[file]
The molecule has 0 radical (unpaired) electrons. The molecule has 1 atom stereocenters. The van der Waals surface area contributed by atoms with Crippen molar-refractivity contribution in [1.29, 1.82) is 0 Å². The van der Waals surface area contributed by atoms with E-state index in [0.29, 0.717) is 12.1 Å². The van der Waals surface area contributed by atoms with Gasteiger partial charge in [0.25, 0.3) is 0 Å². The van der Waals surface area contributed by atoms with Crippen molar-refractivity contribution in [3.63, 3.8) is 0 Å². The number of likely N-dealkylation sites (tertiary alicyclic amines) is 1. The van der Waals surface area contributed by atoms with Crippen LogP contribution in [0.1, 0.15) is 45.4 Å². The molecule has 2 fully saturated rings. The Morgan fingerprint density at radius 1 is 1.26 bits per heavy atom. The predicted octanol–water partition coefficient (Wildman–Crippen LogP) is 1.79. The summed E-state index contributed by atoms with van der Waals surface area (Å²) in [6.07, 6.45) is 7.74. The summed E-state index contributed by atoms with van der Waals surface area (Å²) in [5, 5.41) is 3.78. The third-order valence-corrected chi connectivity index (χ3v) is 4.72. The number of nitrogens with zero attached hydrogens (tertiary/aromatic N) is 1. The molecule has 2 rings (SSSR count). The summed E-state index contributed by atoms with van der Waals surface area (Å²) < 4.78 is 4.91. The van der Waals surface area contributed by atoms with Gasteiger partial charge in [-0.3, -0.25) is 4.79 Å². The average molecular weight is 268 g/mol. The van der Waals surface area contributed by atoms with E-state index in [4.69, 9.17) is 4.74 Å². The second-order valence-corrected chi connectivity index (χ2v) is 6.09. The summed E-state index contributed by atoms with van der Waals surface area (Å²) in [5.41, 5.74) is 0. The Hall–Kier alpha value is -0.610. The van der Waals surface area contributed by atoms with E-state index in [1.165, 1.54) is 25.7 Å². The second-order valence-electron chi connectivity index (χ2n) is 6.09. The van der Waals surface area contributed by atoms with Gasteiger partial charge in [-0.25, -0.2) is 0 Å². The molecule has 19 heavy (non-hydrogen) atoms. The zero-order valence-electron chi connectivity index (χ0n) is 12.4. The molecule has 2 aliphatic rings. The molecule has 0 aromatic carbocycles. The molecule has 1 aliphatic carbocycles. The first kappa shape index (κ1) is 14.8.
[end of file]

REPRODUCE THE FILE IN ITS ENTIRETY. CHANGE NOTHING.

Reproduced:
The molecule has 0 radical (unpaired) electrons. The molecule has 1 atom stereocenters. The van der Waals surface area contributed by atoms with Crippen molar-refractivity contribution in [1.29, 1.82) is 0 Å². The van der Waals surface area contributed by atoms with E-state index in [0.29, 0.717) is 12.1 Å². The van der Waals surface area contributed by atoms with Gasteiger partial charge in [0.25, 0.3) is 0 Å². The van der Waals surface area contributed by atoms with Crippen molar-refractivity contribution in [3.63, 3.8) is 0 Å². The number of likely N-dealkylation sites (tertiary alicyclic amines) is 1. The van der Waals surface area contributed by atoms with Crippen LogP contribution in [0.1, 0.15) is 45.4 Å². The molecule has 2 fully saturated rings. The Morgan fingerprint density at radius 1 is 1.26 bits per heavy atom. The predicted octanol–water partition coefficient (Wildman–Crippen LogP) is 1.79. The summed E-state index contributed by atoms with van der Waals surface area (Å²) in [6.07, 6.45) is 7.74. The summed E-state index contributed by atoms with van der Waals surface area (Å²) in [5, 5.41) is 3.78. The third-order valence-corrected chi connectivity index (χ3v) is 4.72. The number of nitrogens with zero attached hydrogens (tertiary/aromatic N) is 1. The molecule has 2 rings (SSSR count). The summed E-state index contributed by atoms with van der Waals surface area (Å²) < 4.78 is 4.91. The van der Waals surface area contributed by atoms with Gasteiger partial charge in [-0.3, -0.25) is 4.79 Å². The average molecular weight is 268 g/mol. The van der Waals surface area contributed by atoms with E-state index in [4.69, 9.17) is 4.74 Å². The second-order valence-corrected chi connectivity index (χ2v) is 6.09. The summed E-state index contributed by atoms with van der Waals surface area (Å²) in [5.41, 5.74) is 0. The Hall–Kier alpha value is -0.610. The van der Waals surface area contributed by atoms with E-state index in [1.165, 1.54) is 25.7 Å². The second-order valence-electron chi connectivity index (χ2n) is 6.09. The van der Waals surface area contributed by atoms with Gasteiger partial charge in [-0.25, -0.2) is 0 Å². The molecule has 19 heavy (non-hydrogen) atoms. The zero-order valence-electron chi connectivity index (χ0n) is 12.4. The molecule has 2 aliphatic rings. The molecule has 0 aromatic carbocycles. The molecule has 1 aliphatic carbocycles. The first kappa shape index (κ1) is 14.8.